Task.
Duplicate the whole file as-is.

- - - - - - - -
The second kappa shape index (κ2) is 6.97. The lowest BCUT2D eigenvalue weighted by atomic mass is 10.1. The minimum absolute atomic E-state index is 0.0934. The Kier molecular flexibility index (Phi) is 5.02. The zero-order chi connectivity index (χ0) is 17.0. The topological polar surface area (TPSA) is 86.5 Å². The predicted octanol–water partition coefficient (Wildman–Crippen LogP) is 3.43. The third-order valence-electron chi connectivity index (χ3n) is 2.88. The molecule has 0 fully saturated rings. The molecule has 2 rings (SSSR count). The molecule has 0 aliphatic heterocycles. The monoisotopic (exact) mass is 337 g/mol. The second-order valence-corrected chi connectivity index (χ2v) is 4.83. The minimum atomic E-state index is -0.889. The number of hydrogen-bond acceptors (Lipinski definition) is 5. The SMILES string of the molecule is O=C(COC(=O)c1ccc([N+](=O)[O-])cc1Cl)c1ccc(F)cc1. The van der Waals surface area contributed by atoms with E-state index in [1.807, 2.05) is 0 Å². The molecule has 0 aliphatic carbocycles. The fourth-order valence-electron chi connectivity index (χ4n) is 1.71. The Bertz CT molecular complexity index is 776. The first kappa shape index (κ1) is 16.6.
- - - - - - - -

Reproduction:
The second kappa shape index (κ2) is 6.97. The lowest BCUT2D eigenvalue weighted by atomic mass is 10.1. The minimum absolute atomic E-state index is 0.0934. The Kier molecular flexibility index (Phi) is 5.02. The zero-order chi connectivity index (χ0) is 17.0. The topological polar surface area (TPSA) is 86.5 Å². The predicted octanol–water partition coefficient (Wildman–Crippen LogP) is 3.43. The third-order valence-electron chi connectivity index (χ3n) is 2.88. The molecule has 0 fully saturated rings. The molecule has 2 rings (SSSR count). The molecule has 0 aliphatic heterocycles. The monoisotopic (exact) mass is 337 g/mol. The second-order valence-corrected chi connectivity index (χ2v) is 4.83. The minimum atomic E-state index is -0.889. The number of hydrogen-bond acceptors (Lipinski definition) is 5. The SMILES string of the molecule is O=C(COC(=O)c1ccc([N+](=O)[O-])cc1Cl)c1ccc(F)cc1. The van der Waals surface area contributed by atoms with E-state index in [1.807, 2.05) is 0 Å². The molecule has 0 aliphatic carbocycles. The fourth-order valence-electron chi connectivity index (χ4n) is 1.71. The Bertz CT molecular complexity index is 776. The first kappa shape index (κ1) is 16.6.